Funding. A.A.K. was supported by the National Heart, Lung, and Blood Institute of the National Institutes of Health under award number T32HL12547.
The content is solely the responsibility of the authors and does not necessarily represent the official view of the National Institutes of Health.
Duality of Interest. S.D.W. discloses grants from Amgen, Arena, AstraZeneca, Bristol Myers Squibb, Daiichi Sankyo, Eisai, Eli Lilly, Janssen, Merck, and Sanofi and reports consulting fees from Arena, AstraZeneca, Aegerion, Allergan, Angelmed, Boehringer Ingelheim, Boston Clinical Research Institute, Bristol Myers Squibb, Daiichi Sankyo, Eisai, Eli Lilly, Icon Clinical, Janssen, Lexicon, Merck, Servier, St. Jude Medical, and Xoma. S.D.W.’s spouse, Dr. Caroline Fox, is an employee of Merck. S.D.W. is a member of the TIMI Study Group, which has received institutional research grant support through Brigham and Women’s Hospital from Abbott, Amgen, Aralez, AstraZeneca, Bayer HealthCare Pharmaceuticals, Inc., BRAHMS, Daiichi-Sankyo, Eisai, GlaxoSmithKline, Intarcia, Janssen, MedImmune, Merck, Novartis, Pfizer, Poxel, Quark Pharmaceuticals, Roche, Takeda, The Medicines Company, and Zora Biosciences. I.R. discloses the following relationships: advisory board for AstraZeneca, Eli Lilly and Company, Merck Sharp & Dohme, Novo Nordisk, Inc., and Sanofi; consultant for AstraZeneca, Insuline Medical, Medial EarlySign, Ltd., CamerEyes, Ltd., Exscopia, Orgenesis, Ltd., BOL Pharma, Glucome, Ltd., DarioHealth, Diabot, and Concenter BioPharma; speaker’s bureau for AstraZeneca, Eli Lilly and Company, Merck Sharp & Dohme, Novo Nordisk, Inc., and Sanofi; and stock/shareholder of Glucome, Ltd., Orgenesis, Ltd., DarioHealth, and CamerEyes, Ltd. O.M. discloses the following relationships: advisory board for Novo Nordisk, Eli Lilly, Sanofi, Merck Sharp & Dohme, Boehringer Ingelheim, Novartis, AstraZeneca, and BOL Pharma; research grant support, through Hadassah Hebrew University Hospital, from Novo Nordisk and AstraZeneca; speaker’s bureau for AstraZeneca, Novo Nordisk, Eli Lilly and Company, Sanofi, Merck Sharp & Dohme, Boehringer Ingelheim, and Janssen. S.A.M. discloses the following: research grant support, through Brigham and Women’s Hospital, from Abbott, Amgen, Anthos Therapeutics, AstraZeneca, Bayer HealthCare Pharmaceuticals, Inc., Daiichi-Sankyo, Eisai, Intarcia, MedImmune, Merck, Novartis, Pfizer, Quark Pharmaceuticals, Regeneron Pharmaceuticals, Inc., Roche, Siemens Healthcare Diagnostics, Inc., The Medicines Company, and Zora Biosciences. D.L.B. discloses the following relationships: advisory board for Cardax, CellProthera, Cereno Scientific, Elsevier Practice Update Cardiology, Janssen, Level Ex, Medscape Cardiology, MyoKardia, NirvaMed, Novo Nordisk, PhaseBio, PLx Pharma, and Regado Biosciences; board of directors for Boston VA Research Institute, Society of Cardiovascular Patient Care, and TobeSoft; inaugural chair, American Heart Association Quality Oversight Committee; data monitoring committees for Baim Institute for Clinical Research (formerly Harvard Clinical Research Institute, for the Portico Resheathable Transcatheter Aortic Valve System US IDE Trial [PORTICO-IDE], funded by St. Jude Medical, now Abbott), Cleveland Clinic (including for the CENTERA THV System in Intermediate Risk Patients Who Have Symptomatic, Severe, Calcific, Aortic Stenosis [ExCEED] trial, funded by Edwards), Contego Medical (Chair, Protection Against Emboli During Carotid Artery Stenting Using the Neuroguard IEP System [PERFORMANCE 2]), Duke Clinical Research Institute, Mayo Clinic, Mount Sinai School of Medicine (for the Edoxaban Compared to Standard Care After Heart Valve Replacement Using a Catheter in Patients With Atrial Fibrillation [ENVISAGE] trial, funded by Daiichi Sankyo), Novartis, and Population Health Research Institute; honoraria from Baim Institute for Clinical Research (formerly Harvard Clinical Research Institute; Evaluation of Dual Therapy With Dabigatran vs. Triple Therapy With Warfarin in Patients With AF That Undergo a PCI With Stenting [RE-DUAL PCI] clinical trial steering committee funded by Boehringer Ingelheim; Study to Investigate CSL112 in Subjects With Acute Coronary Syndrome [AEGIS-II] executive committee funded by CSL Behring), Belvoir Publications (editor in chief, Harvard Heart Letter), Canadian Medical and Surgical Knowledge Translation Research Group (clinical trial steering committees), Duke Clinical Research Institute (clinical trial steering committees, including for the A Trial Comparing Cardiovascular Safety of Degarelix Versus Leuprolide in Patients With Advanced Prostate Cancer and Cardiovascular Disease [PRONOUNCE] trial, funded by Ferring Pharmaceuticals), HMP Global (editor in chief, Journal of Invasive Cardiology), Journal of the American College of Cardiology (guest editor, associate editor), K2P (co-chair, interdisciplinary curriculum), Level Ex, Medtelligence/ReachMD (Continuing Medical Education steering committees), MJH Life Sciences, Population Health Research Institute (for the Cardiovascular OutcoMes for People Using Anticoagulation StrategieS [COMPASS] operations committee, publications committee, steering committee, and U.S. national co-leader, funded by Bayer), Slack Publications (chief medical editor, Cardiology Today’s Intervention), Society of Cardiovascular Patient Care (secretary/treasurer), and WebMD (Continuing Medical Education steering committees); and other for Clinical Cardiology (deputy editor), National Cardiovascular Data Registry-Acute Coronary Treatment and Intervention Outcomes Network [NCDR-ACTION] Registry Steering Committee (chair), Veterans Health Administration Clinical Assessment, Reporting and Tracking System for Cath Labs [VA CART] Research and Publications Committee (chair); research funding from Abbott, Afimmune, Amarin, Amgen, AstraZeneca, Bayer, Boehringer Ingelheim, Bristol-Myers Squibb, Cardax, CellProthera, Cereno Scientific, Chiesi, CSL Behring, Eisai, Ethicon, Ferring Pharmaceuticals, Forest Laboratories, Fractyl, Garmin, HLS Therapeutics, Idorsia, Ironwood, Ischemix, Janssen, Lexicon, Eli Lilly, Medtronic, MyoKardia, NirvaMed, Novartis, Novo Nordisk, Owkin, Pfizer, PhaseBio, PLx Pharma, Regeneron, Roche, Sanofi, Synaptic, The Medicines Company, and 89Bio; royalties from Elsevier (editor, Cardiovascular Intervention: A Companion to Braunwald’s Heart Disease); site co-investigator for Abbott, Biotronik, Boston Scientific, CSI, St. Jude Medical (now Abbott), Philips, and Svelte; trustee for American College of Cardiology; and unfunded research for FlowCo, Merck, and Takeda. L.A.L. has received research funding from, has provided continuing medical education on behalf of, and/or has acted as an advisor to AstraZeneca, Bayer, Boehringer Ingelheim, Eli Lilly, Janssen, Lexicon, Merck, Novo Nordisk, Pfizer, Sanofi, and Servier. J.P.H.W. has received honoraria/lecture fees from AstraZeneca, Boehringer Ingelheim, Lilly, Napp, Mundipharma, Sanofi, and Takeda. He has undertaken consultancy contracted via the University of Liverpool for AstraZeneca, Boehringer Ingelheim, Janssen Pharmaceuticals, Lilly, Napp, Novo Nordisk, Mundipharma, Rhythm Pharmaceuticals, Sanofi, and Saniona and is a named grant holder (at University of Liverpool) for research grants for clinical trials from AstraZeneca and Novo Nordisk. I.G.-N. discloses being an employee at BioPharmaceuticals R&D, AstraZeneca, Gothenburg, Sweden. M.S.S. declares research grant support, through Brigham and Women’s Hospital, from Amgen, Anthos Therapeutics, AstraZeneca, Bayer, Daiichi-Sankyo, Eisai, Intarcia, IONIS, The Medicines Company, MedImmune, Merck, Novartis, Pfizer, and Quark Pharmaceuticals and consulting for Althera, Amgen, Anthos Therapeutics, AstraZeneca, Bristol-Myers Squibb, CVS Caremark, DalCor, Dr. Reddy’s Laboratories, Fibrogen, IFM Therapeutics, Intarcia, MedImmune, Merck, and Novo Nordisk. Additionally, he is a member of the TIMI Study Group, which has also received institutional research grant support, through Brigham and Women’s Hospital, from Abbott, Regeneron, Roche, and Zora Biosciences. D.K.M. discloses personal fees from Boehringer Ingelheim, Janssen Research and Development LLC, Sanofi US, Merck & Co., Merck Sharp & Dohme, Eli Lilly USA, NovoNordisk, GlaxoSmithKline, AstraZeneca, Lexicon Pharmaceuticals, Eisai, Pfizer, Metavant, Applied Therapeutics, Afimmune, CSL Behring, Bayer, and Esperion. No other potential conflicts of interest relevant to this article were reported.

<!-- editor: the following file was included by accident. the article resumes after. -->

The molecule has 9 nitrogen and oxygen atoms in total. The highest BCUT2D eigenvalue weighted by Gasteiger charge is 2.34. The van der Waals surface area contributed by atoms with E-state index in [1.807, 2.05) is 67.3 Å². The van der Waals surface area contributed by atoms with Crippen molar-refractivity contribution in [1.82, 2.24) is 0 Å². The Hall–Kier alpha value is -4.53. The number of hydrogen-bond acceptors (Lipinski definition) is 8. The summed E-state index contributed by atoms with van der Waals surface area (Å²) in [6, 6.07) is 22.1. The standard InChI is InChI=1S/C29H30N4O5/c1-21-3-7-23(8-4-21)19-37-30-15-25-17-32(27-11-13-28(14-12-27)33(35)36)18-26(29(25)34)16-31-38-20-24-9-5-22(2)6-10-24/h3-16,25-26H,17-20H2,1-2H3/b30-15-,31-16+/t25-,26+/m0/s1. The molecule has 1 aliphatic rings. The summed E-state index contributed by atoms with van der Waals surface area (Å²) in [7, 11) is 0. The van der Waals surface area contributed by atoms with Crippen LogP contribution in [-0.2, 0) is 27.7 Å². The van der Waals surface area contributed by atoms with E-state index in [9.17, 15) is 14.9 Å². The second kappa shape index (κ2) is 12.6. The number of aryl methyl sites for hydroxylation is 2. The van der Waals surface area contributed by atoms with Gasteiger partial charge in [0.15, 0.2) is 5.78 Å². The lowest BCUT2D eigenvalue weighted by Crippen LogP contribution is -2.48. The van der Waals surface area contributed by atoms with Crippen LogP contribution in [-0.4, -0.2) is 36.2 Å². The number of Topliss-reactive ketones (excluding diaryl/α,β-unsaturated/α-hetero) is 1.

Author Contributions. A.A.K. wrote the manuscript and researched data. S.D.W., I.R., S.A.M., O.M., D.L.B., L.A.L., J.P.H.W., I.G.-N., and M.S.S. reviewed/edited the manuscript. D.K.M. wrote the manuscript and researched data. D.K.M. is the guarantor of this manuscript and, as such, had full access to all the data in the study and takes responsibility for the integrity of the data and the accuracy of the data analysis.